Review: Qld Ballet’s The Sleeping Beauty at The Lyric Theatre, QPAC

Review by Gemma Keliher


Seated in front of the Lyric Theatre’s grand red curtain, my heart swelled as it rose with the first notes of the Queensland Symphony Orchestra. In a time where people around the world are still faced with being stuck inside, how wonderous it is that we can experience the beauty of a full ballet production, once again reunited with a live orchestra. The Sleeping Beauty is a classic - both as a fairytale and a ballet. You expect nothing short of a being transported directly into the romantic world of a fairytale, and Queensland Ballet did not disappoint. From the dancing, the set, the costumes, to the special effects, this was the type of memorable production that ignites a long-lasting passion for the world of ballet.


Greg Horsman did a wonderful job blending story and dance, his choreography blending seamlessly with Tchaikovsky’s timeless score. You could sense the passion behind the work which shone through the way the story was shaped to support the dance. The set and costumes design by Gary Harris were magical. The set felt like the pages of a fairytale come to life. Each element supported the tale, from the shadow play, the vines taking over the stage, to the spinning castle rooms. The costumes were breathtaking and they had a wonderful blend of period and fantasy. The detailing was so thoughtfully designed and executed, and huge commendations particularly to the King, Queen, and court dancers in Act I who were in, what were surely, very heavy layers and huge headpieces but still moved with such grace and ease. While all the costumes were magnificent, some of my favourites included the blue and gold court costumes at the end of Act II which produced such a grand sight as the curtain raised to reveal them, as well the Carabosse, whose costume was appropriately as evil looking and villainous as the character is.


In terms of production, I feel there was opportunity to make the Carabosse’s first entrance more dramatic. My eye was drawn to action on the other side of the stage, and by the time I saw her minions halfway down the stairs, she had appeared in almost a ‘blink and you miss it’ entrance. There were some marvelous villain moments crafted later throughout, including disappearing behind a blast of flames, and the highlight, of course, being the transformation into the magnificent dragon which made me feel like a child filled with wonder and awe.


The role of Princess Aurora requires such skill and ability, and Yanela Piñera certainly fit the bill. There is so much power needed for the choreography, particularly for the famous Rose Adagio, which demands stamina, balance and control. This was well executed by Piñera and impressive to watch. There were beautiful moments of chemistry between Aurora and Prince Désiré, performed tonight by Joel Woellner. Woellner brought a gentle grace and sweetness to the role that was lovely to watch develop from when he was first shown the vision of the Princess, to their final pas de deux. Serena Green, as Carabosse the Black Fairy, was wonderfully villainous and was delightful to watch as she terrorised and tormented.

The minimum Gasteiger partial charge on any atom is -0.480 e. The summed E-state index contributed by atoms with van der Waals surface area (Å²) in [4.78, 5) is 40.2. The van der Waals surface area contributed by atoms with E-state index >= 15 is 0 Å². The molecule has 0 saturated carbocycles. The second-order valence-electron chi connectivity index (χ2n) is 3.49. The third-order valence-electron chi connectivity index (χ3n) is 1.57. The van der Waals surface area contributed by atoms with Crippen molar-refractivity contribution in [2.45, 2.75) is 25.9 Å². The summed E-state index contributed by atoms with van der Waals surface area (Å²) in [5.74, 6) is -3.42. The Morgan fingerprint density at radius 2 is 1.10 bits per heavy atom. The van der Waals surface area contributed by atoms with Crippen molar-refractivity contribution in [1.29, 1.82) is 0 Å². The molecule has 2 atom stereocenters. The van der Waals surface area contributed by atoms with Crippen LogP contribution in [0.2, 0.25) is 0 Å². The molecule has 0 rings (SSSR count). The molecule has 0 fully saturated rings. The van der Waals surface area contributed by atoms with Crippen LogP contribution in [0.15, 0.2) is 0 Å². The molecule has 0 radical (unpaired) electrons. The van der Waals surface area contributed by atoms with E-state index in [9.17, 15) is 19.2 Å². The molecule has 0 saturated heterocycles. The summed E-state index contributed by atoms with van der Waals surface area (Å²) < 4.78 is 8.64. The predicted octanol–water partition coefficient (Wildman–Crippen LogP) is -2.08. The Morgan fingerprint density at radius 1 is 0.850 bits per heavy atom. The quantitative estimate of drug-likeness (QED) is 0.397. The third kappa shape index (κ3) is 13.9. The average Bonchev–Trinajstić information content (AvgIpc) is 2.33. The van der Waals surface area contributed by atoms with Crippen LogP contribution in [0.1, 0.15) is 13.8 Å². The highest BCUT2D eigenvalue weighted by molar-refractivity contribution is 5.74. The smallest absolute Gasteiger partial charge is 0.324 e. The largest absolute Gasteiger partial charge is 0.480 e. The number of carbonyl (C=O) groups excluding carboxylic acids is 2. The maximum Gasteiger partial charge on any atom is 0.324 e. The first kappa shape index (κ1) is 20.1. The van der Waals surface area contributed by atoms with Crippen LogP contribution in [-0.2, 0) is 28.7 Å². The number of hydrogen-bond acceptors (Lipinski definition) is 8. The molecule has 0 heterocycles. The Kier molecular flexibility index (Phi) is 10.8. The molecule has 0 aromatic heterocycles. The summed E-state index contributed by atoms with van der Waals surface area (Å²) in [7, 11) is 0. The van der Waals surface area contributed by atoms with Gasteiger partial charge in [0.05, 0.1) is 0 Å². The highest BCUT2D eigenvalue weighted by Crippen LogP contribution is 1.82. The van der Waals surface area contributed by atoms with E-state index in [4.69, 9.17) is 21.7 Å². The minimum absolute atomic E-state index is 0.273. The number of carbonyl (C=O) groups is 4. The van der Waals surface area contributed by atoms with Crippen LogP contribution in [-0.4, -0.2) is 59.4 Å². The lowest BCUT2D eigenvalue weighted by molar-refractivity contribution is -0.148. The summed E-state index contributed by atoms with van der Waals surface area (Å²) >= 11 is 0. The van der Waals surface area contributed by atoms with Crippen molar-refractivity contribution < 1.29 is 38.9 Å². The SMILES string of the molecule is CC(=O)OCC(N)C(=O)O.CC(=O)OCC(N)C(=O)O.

Another credit to Horsman’s choreography was each fairy having their own personality which seemed to suit each dancers style well. Mia Heathcote as the Lilac Fairy, Vanessa Morelli as the Blue Fairy, Sophie Zoricic as the Green Fairy, Georgia Swan and the Orange Fairy, and Lou Spichtig as the Yellow Fairy were all captivating together and on their own. Neneka Yoshida and Victor Estévez looked stunning as the Blue Birds and the skill level and ease at which they performed both their solos and partner work was beautiful.


The casting on a whole seemed appropriate and the performances were wonderful with impeccable dedication to character. Luke Dimattina as Catalabutte and Isabella Swietlicki as Lady Florine, both cat figures in this production, were perfect examples of this commitment and provided some lovely moments of comedy. Even when situated in the background all dancers were still engaged and keeping with their characterisations, which meant the energy on stage never dropped. With so much action happening, no matter where your eye was drawn everyone was present. While I greatly enjoyed Saturday’s casting, the level of commitment and dedication should assure that no matter which cast you see they will not disappoint.


Overall, this was an enchanting and high production value showcase of ballet. The pure talent, drive, and passion for the performance was evident from the creative team and dancers alike. Not to mention simply how wonderful it was to be once again witnessing a full length production with a live orchestra. The Sleeping Beauty is a must-see production, for lovers of both ballet and fairytales, and sets a high bar for the rest of the Queensland Ballet 2021 season.


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